I know it's a bit off but I'm just curious, What do you guys do to lessen energy consumption at home? Did purchasing an energy efficient gadget or appliances really saves both energy and money? Thanks!
For a benchmark, the average US house uses 1 kw of power, about 9000 kwh of energy per year. We use ~700 w and yet the power company bothers us about energy saving.
The water company tells us 70 gallons per person per day is average but the civil engineering handbooks say 100.
The gas company says we use twice what similar 50 YO houses use but if we get a new energy efficient furnace I will not be able to repair it like the one we have from the 80s (it uses relay logic rather than a computer). And so we will at the mercy of repair people.
The decision problem becomes:
pay a lump sum now for more efficiency
pay "an annuity" over time with your less efficient appliances.
The formula for the Present Value of an Annuity can help you decide.
For a broader view, I understand that the US consumes 25% of the world's resources though only 5% of the world's population. This would be justifiable if the US did 25% of the world's work. Dunno' if it does.
And if you save energy you are subsidizing those who don't.
The evidence from California may surprise you: “There is no evidence,” Levinson writes, “that homes constructed since California instituted its building energy codes use less electricity today than homes built before the codes came into effect.”
I've suspected for some time that the NEC takes advantage of the zero-risk-bias people have. The Code Panels are loaded with industry reps and AFAIK there is no consumer rep who balances costs, risks & benefits of the various electrical hardware that the homeowners are compelled to buy. And an e-mail to the NFPA did not exactly leave me with a warm, fuzzy feeling.
AFCIs seem to be troublesome with false positives and GFCIs may not even do that well, possibly due to moral hazard.
For residential homes, most energy consumption is (1) appliances and (2) convenience
The latter is to compare to commercial customers that consume energy as part of their production mix (labor, equipment, energy to run it all). Commercial convenience cooling (for employees), for instance, is only a portion of their consumption, depending on industry. A warehouse with electric fork lifts, for instance, consume a lot of energy overnight recharging.
So what convenience is there at home? Heating, cooling, lighting. Buy good equipment for these and adjust your behavior to use them more sparingly. Otherwise, what appliances are pushing up your overall load? Dishwasher, TV, clothes washer/dryer. Buy good equipment for these. Otherwise, what's left is "vampire" loads. Those things that just sit there using standby energy can add up, so being aware of your "base load" compared to others might be good to identify.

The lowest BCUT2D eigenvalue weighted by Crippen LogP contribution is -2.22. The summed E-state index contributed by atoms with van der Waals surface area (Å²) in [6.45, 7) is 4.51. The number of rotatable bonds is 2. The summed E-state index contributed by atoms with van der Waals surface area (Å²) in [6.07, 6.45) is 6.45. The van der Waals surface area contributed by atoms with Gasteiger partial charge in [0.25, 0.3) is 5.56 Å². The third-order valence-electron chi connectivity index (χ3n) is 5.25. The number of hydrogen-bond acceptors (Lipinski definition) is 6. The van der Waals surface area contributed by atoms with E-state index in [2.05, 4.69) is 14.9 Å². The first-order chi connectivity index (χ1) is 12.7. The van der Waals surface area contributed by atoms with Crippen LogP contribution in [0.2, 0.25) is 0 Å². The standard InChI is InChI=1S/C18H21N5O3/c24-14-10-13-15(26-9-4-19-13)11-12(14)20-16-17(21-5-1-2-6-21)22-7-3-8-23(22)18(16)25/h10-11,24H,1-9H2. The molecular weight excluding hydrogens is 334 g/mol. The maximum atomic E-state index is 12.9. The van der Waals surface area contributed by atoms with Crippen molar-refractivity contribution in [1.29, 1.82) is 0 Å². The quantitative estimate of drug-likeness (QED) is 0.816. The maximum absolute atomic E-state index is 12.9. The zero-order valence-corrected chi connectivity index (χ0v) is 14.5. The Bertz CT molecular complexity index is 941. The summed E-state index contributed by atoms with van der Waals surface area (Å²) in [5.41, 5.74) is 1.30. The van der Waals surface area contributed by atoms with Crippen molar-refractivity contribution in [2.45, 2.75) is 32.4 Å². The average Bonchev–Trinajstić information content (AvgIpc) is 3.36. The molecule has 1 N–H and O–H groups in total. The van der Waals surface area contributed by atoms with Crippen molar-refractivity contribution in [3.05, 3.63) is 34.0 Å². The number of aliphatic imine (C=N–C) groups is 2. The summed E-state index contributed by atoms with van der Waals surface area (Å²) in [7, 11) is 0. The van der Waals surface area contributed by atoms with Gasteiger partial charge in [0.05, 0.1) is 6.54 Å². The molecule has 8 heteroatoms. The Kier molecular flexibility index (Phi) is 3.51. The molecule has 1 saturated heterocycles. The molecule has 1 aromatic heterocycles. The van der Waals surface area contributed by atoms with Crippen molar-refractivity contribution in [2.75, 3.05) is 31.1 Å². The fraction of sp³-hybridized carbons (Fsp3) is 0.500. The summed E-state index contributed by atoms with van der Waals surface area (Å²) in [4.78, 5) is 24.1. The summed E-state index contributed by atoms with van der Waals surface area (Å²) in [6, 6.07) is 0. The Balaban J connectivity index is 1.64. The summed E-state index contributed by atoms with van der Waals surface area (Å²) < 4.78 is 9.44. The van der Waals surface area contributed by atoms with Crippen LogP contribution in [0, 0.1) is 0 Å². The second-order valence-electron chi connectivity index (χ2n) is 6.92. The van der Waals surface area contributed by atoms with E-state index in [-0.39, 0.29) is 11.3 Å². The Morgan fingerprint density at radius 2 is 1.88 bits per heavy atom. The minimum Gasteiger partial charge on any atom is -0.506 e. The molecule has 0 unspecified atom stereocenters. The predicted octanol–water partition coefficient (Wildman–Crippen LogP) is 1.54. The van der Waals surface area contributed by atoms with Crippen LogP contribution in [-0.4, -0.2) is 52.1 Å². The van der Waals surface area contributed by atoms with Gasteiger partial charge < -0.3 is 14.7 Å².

I guess Ms. Chapman has freed a pent-up demand for a discussion on energy.
Speaking of standby, our set top box takes 35w whether the box is on or off. Either this machine is 0% efficient or we are on Candid Camera. For a while I only powered the box when we wanted to watch TV but the cold start routine was too inconvenient.
LOL 35W?! Yeah, 0% efficient. I'd get smart plugs. You can set them to turn off entirely whatever is connected. Really good ones will have remotes, timers, etc. Fancy, fancy, but gives you control over your plug loads. If something doesn't need to be on, turn it off. This gives you the ability to actually turn it off.
I work at a utility, so I just have insider knowledge now haha
When I recently had to replace my gas furnace, the sales/technician who helped me specifically told me not to waste my money on a high-efficiency model. He said because my house is small (<1100 square feet, or about 10 square meters), that I would not see any benefit from the higher-efficiency model. When I asked about on-demand tankless hot water heaters, he said most customers don't save any money. They just end up taking longer showers, which nullifies the efficiency of the unit.
To be more efficient, I turn my furnace down in the evenings to about 65 F (18 C) and turn on a gas cast iron stove in the living room. No sense heating up the whole house when we're mostly just in one room. That has helped my gas bill noticeably. And LOVE the LED bulbs! I can't wait for the rest of the CFLs to burn out so I can switch them.
LEDs are great. They need to come down in price, though.
Definitely a lot of options when it comes to HVAC equipment: gas vs electric, size of home, behavior/comfort, etc. I'm not sure about cast iron stoves, but space heaters work well for on-demand and on-spot comfort.
With tankless elec. units you may need new wiring.
One elec. tank water heater I measured lost 75w through the insulation so you can figure the breakeven point if you replace with a tankless but I always got a hot/cold water sandwich when taking showers with these.
The spectrums that LEDs give off have improved considerably.
My HVAC guy said very high efficiency furnaces are touchy.
10w per sq. ft. is one rule of thumb.
An average house may take 6 BTU per sq. ft. per heating degree day, with a tight house getting by on 2. My house has about 12 and somewhere online is the histogram for these values for US houses.